The flourishing Eastern European post-punk scene has given way to a boom of dark, rhythmic, and powerful new activity. One of the most original and captivating artists to recently emerge from this scene is Kiev, Ukraine's Morwan. The solo project of Alex Ashtaui, Morwan evolved from an earlier post-punk project, 563 (Pyat'shest'tri). Searching for a new direction, Ashtaui circled back to his half-Ukrainian, half-Arab roots, arriving at the perfect crossroads - a sonic aesthetic informed by both ethic tradition and the familiar territory of dark, driving post-punk. Ashtaui cites additional influence from contemporary Russian groups Utro and Shortparis, as well as the industrial/experimental sounds of Swans.
Zola-Zemlya, Morwan's second release, is an exceptionally original piece of work. It is an album that reaches to the furthest corners of post-punk, further revealing a deep connection to the ethnic sounds of both Arabic and Slavic tradition. There is a profound reverence for nature in Morwan's lyrics - as Ashtaui best explains, "The nature in songs acts as a fundamental force, a given from which you cannot escape. With the help of metaphors associated specifically with nature I tell about some of my personal experiences and stories." Zola-Zemlya is equal parts primitive and contemporary, as traditional Middle Eastern instrumentation and structures are woven through driving, modern post-punk rhythms. Morwan's genius shines across all five tracks, a sound both genre-expansive and futuristic.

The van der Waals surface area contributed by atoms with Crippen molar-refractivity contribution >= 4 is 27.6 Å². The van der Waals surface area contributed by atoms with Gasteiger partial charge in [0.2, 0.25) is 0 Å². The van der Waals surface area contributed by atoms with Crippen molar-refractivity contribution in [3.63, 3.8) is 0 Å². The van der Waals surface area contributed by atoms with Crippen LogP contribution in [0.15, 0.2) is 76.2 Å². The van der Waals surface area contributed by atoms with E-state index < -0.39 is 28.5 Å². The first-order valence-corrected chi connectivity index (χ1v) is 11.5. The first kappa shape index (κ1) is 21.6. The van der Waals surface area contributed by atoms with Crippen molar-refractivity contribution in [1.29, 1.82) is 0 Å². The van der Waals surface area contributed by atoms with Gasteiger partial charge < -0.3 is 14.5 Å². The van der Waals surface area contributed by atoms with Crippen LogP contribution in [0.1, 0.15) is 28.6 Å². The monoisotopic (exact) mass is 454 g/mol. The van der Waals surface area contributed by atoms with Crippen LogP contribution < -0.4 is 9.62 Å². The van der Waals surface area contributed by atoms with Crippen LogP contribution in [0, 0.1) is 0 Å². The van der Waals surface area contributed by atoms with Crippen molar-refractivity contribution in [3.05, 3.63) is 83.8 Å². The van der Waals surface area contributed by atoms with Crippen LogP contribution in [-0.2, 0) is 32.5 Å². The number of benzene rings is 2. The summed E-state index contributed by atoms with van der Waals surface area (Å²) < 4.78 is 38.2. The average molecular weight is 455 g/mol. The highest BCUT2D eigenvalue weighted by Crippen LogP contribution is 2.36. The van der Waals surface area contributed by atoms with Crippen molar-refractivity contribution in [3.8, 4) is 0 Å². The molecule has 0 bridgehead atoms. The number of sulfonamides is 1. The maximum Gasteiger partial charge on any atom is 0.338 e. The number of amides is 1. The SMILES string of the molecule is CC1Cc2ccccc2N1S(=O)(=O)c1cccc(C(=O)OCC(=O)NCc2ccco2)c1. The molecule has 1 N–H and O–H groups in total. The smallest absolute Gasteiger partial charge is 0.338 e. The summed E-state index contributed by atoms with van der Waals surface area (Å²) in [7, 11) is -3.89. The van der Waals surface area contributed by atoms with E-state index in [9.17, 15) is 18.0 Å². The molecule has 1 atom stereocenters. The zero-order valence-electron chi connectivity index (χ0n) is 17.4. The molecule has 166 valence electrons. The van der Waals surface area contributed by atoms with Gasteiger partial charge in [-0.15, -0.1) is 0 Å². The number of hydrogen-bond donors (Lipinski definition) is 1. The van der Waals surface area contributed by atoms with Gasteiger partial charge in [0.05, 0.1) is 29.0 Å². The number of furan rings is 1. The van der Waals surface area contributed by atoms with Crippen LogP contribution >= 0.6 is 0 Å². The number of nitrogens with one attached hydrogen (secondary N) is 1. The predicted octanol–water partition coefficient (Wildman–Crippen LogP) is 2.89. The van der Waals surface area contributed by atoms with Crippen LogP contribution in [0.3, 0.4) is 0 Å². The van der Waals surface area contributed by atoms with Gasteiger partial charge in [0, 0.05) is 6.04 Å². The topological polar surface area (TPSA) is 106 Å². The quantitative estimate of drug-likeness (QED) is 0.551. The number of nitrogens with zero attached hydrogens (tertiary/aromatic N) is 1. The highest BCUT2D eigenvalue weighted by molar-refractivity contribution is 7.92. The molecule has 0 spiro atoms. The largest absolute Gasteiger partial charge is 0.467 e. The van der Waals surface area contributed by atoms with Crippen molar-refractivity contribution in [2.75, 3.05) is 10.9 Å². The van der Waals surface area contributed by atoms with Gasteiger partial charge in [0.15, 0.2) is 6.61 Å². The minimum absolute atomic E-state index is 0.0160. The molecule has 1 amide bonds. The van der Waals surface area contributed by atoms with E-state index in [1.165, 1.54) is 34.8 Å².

Our take: Zola-Zemya is the debut LP from this project out of Kiev, Ukraine, a locale we don’t hear from too often around here. While it’s on Feel It Records, it’s not like any of their previous releases. Feel It puts out some of the most forward-thinking music in the punk underground these days, but this stands out even on their eclectic roster. There is some inspiration from the post-punk era, but Morwan is about as far from a retread or a soundalike as you can get (or, at least, if there are older bands that sound like this, then I haven’t heard them). When I first listened, the elements that stuck out to me were the “eastern” sounding melodies and traditional Arabic instrumentation. I’ve listened to a lot of psychedelic and jazz music that explores these types of sounds, but I’ve never heard an artist who melded them with driving and atmospheric post-punk in this way, and I found it immediately captivating. As I’ve continued to listen, this record only seems more unique and enigmatic. It’s like nothing I’ve ever heard, but it has just enough of the music I already know and love to make me feel at home. The production is also warm and raw, more like a strong DIY release than something that’s shooting for wider accessibility. This is so unique that I’m a long way from understanding it—much less describing it—but I can say that if you crave bands that excite you with their originality and innovation, this is a must buy.